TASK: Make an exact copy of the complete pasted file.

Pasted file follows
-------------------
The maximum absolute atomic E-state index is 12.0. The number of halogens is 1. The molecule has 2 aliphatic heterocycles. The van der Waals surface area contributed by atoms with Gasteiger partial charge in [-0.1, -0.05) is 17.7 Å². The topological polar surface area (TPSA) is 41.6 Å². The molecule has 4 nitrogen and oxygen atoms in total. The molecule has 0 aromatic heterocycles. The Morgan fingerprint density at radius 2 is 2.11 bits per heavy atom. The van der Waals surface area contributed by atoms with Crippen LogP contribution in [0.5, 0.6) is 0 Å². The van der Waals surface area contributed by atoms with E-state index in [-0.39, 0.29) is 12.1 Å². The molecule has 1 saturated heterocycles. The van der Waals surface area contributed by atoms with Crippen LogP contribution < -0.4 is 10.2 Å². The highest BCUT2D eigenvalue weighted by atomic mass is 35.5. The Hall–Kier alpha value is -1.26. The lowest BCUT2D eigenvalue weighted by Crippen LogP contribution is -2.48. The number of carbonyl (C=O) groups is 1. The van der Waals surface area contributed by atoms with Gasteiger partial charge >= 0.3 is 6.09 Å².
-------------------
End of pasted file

The maximum absolute atomic E-state index is 12.0. The number of halogens is 1. The molecule has 2 aliphatic heterocycles. The van der Waals surface area contributed by atoms with Gasteiger partial charge in [-0.1, -0.05) is 17.7 Å². The topological polar surface area (TPSA) is 41.6 Å². The molecule has 4 nitrogen and oxygen atoms in total. The molecule has 0 aromatic heterocycles. The Morgan fingerprint density at radius 2 is 2.11 bits per heavy atom. The van der Waals surface area contributed by atoms with Crippen LogP contribution in [0.5, 0.6) is 0 Å². The van der Waals surface area contributed by atoms with E-state index in [-0.39, 0.29) is 12.1 Å². The molecule has 1 saturated heterocycles. The van der Waals surface area contributed by atoms with Crippen LogP contribution < -0.4 is 10.2 Å². The highest BCUT2D eigenvalue weighted by atomic mass is 35.5. The Hall–Kier alpha value is -1.26. The lowest BCUT2D eigenvalue weighted by Crippen LogP contribution is -2.48. The number of carbonyl (C=O) groups is 1. The van der Waals surface area contributed by atoms with Gasteiger partial charge >= 0.3 is 6.09 Å².